Terrorist attacks, such as the recent kidnapping of three Israeli teenagers, are meant to put Israel in a quandary: One the one hand, Israel is obligated to protect its citizens – not only is that one of the basic functions of government, but also, Israel was founded specifically for the purpose of protecting Jews from violence. At the same time, engaging in military action plays into the hands of the terrorists by increasing Palestinian resentment against Israel, thereby providing current terrorists with the the tools they need to recruit future terrorists.

But it’s not only terrorists who are dedicated to widening the rift between Israelis and Arabs. That’s also the aim of the price tag attacks: Fostering Israeli Arab and Palestinian resentment of Israel ensures that Israeli Jews are too scared to fully integrate Israeli Arabs into society, or to trade land for peace.

While price tag attacks are in no way as physically violent as Palestinian terrorism, both types of attacks use fear to try to influence Israeli policy. We respond to terrorism by praying, by holding rallies, and by sending our soldiers to protect victims. But how do we respond to price tag attacks?

So far, no one seems to have pegged the price tag attacks as anti-Zionist, even though they target the Israeli army because of its involvement in dismantling settlements, and they prioritize protecting Jewish presence in Judea and Samaria over protecting the State of Israel. Yet anyone who dares to utter the word “peace” is immediately labeled a dirty leftist, and we all know that leftist is synonymous with traitor. “Death to the leftists” is a common right-wing slogan, especially since the Hebrew word for leftist rhymes with the Hebrew word for Arab, so you can use one rhyme to sing about both.

I hate writing something critical of Israel at a time like this. On a day like today, I really just want to hold my husband a little closer, and to whisper some prayers. I want to walk around the streets feeling grateful that in this country, at least we share each other’s pain.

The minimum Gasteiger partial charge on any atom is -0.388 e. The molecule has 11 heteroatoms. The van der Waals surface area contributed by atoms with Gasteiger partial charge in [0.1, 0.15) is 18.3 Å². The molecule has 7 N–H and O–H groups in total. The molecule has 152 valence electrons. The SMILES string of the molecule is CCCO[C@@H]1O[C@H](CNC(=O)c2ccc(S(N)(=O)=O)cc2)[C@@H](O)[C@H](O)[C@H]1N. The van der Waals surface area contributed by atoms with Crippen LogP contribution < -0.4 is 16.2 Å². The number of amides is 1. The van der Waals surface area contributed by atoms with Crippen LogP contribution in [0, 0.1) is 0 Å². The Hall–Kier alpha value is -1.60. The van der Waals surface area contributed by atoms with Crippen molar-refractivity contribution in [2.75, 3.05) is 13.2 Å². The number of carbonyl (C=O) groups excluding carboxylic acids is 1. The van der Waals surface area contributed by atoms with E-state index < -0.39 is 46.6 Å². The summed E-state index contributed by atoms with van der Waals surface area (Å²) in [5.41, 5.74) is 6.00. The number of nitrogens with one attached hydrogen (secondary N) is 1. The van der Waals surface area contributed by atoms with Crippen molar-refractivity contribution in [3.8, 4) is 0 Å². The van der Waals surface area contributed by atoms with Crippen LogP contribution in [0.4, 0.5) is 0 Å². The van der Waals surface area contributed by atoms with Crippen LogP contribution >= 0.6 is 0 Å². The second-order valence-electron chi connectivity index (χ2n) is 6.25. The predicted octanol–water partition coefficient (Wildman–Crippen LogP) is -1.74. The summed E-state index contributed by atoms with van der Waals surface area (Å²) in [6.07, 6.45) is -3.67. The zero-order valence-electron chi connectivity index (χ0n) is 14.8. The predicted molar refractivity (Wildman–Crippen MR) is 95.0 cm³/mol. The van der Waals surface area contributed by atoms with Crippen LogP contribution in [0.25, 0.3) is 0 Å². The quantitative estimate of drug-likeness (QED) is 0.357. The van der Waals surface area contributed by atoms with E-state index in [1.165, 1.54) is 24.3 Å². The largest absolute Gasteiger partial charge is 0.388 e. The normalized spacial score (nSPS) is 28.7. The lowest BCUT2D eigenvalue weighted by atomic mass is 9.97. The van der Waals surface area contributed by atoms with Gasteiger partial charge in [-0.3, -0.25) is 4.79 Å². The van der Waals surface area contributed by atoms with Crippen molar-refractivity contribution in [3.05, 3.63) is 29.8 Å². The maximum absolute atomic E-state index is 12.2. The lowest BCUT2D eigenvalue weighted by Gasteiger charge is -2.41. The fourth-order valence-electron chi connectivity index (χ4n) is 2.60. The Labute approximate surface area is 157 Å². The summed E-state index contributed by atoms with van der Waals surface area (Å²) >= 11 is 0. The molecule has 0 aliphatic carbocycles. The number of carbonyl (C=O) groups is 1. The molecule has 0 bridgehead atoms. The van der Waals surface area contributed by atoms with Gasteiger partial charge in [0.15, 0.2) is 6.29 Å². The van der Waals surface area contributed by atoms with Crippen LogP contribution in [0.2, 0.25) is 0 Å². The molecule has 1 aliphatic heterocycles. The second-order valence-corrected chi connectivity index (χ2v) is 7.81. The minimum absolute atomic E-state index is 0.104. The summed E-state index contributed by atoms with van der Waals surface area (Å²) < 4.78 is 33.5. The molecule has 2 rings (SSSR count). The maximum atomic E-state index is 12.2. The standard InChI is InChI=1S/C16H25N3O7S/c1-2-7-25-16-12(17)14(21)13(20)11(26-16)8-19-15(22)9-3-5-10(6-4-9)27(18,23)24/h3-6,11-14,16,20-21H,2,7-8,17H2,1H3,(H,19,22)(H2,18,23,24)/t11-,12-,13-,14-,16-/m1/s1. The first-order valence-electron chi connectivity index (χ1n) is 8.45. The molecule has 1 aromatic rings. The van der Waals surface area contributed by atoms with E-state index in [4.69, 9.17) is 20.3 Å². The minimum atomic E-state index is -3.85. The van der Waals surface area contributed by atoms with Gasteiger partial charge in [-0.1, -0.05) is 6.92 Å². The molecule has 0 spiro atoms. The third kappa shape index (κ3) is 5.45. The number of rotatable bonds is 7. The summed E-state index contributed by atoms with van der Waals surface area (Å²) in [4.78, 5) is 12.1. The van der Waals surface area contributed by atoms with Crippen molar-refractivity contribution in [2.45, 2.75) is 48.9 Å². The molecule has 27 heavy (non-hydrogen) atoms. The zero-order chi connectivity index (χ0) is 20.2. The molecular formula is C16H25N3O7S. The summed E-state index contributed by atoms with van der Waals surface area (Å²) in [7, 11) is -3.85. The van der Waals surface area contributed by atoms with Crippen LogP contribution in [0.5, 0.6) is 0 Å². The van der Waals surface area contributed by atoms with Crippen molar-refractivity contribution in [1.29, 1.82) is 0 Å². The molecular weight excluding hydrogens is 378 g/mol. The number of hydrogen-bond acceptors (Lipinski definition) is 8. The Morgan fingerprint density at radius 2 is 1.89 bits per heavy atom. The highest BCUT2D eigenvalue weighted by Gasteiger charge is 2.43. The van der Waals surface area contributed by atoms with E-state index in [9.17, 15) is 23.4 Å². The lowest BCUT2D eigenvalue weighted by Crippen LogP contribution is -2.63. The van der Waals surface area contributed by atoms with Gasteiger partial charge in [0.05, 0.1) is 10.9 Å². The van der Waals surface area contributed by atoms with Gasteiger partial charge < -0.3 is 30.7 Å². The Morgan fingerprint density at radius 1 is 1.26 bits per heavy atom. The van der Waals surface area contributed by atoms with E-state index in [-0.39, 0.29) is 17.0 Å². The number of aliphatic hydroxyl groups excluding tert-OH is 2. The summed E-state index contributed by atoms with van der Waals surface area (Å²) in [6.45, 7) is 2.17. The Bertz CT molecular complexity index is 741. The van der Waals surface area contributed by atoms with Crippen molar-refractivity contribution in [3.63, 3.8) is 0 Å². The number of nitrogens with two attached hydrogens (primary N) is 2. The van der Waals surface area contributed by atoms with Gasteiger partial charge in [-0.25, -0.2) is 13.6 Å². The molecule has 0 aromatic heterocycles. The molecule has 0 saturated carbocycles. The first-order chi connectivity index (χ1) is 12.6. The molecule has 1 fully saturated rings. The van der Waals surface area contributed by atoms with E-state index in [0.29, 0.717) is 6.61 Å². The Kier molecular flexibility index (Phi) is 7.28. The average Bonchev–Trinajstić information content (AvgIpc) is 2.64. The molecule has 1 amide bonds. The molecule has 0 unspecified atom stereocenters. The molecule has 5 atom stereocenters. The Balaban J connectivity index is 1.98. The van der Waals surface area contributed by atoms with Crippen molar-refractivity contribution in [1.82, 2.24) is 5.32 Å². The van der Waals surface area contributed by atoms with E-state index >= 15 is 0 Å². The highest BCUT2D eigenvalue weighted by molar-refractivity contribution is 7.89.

But I also think that it’s precisely on days like today that we need to speak out, because if we allow the terrorists to prevent us from looking critically at ourselves, they rob us of the chance to grow as a nation. I don’t know what the solution is to lessen the resentment felt by Palestinians or Israeli Arabs, in part because I don’t think there is one grand solution. But perhaps there are many micro-solutions, that add up to something more than the sum of their parts. Maybe some of us should be working on email pen pal programs between Israelis and Palestinians, or even just finding ways to let the Palestinian civilians know that we’re sorry the price of our boys’ safety is an Israeli soldier standing in their home. Perhaps it means initiating an after school program where children from Ashkelon and Ramallah meet up once a month to spend time together, alternating between each city.

I don’t know the exact solution. And I certainly don’t pretend that making gestures of goodwill will cause all the hatred on the other side to magically go away. But I do know that lessening that hatred is crucial to ensuring our long term security. And I believe, that with the power of human creativity, the solution is not beyond us – it is simply hiding in our hands.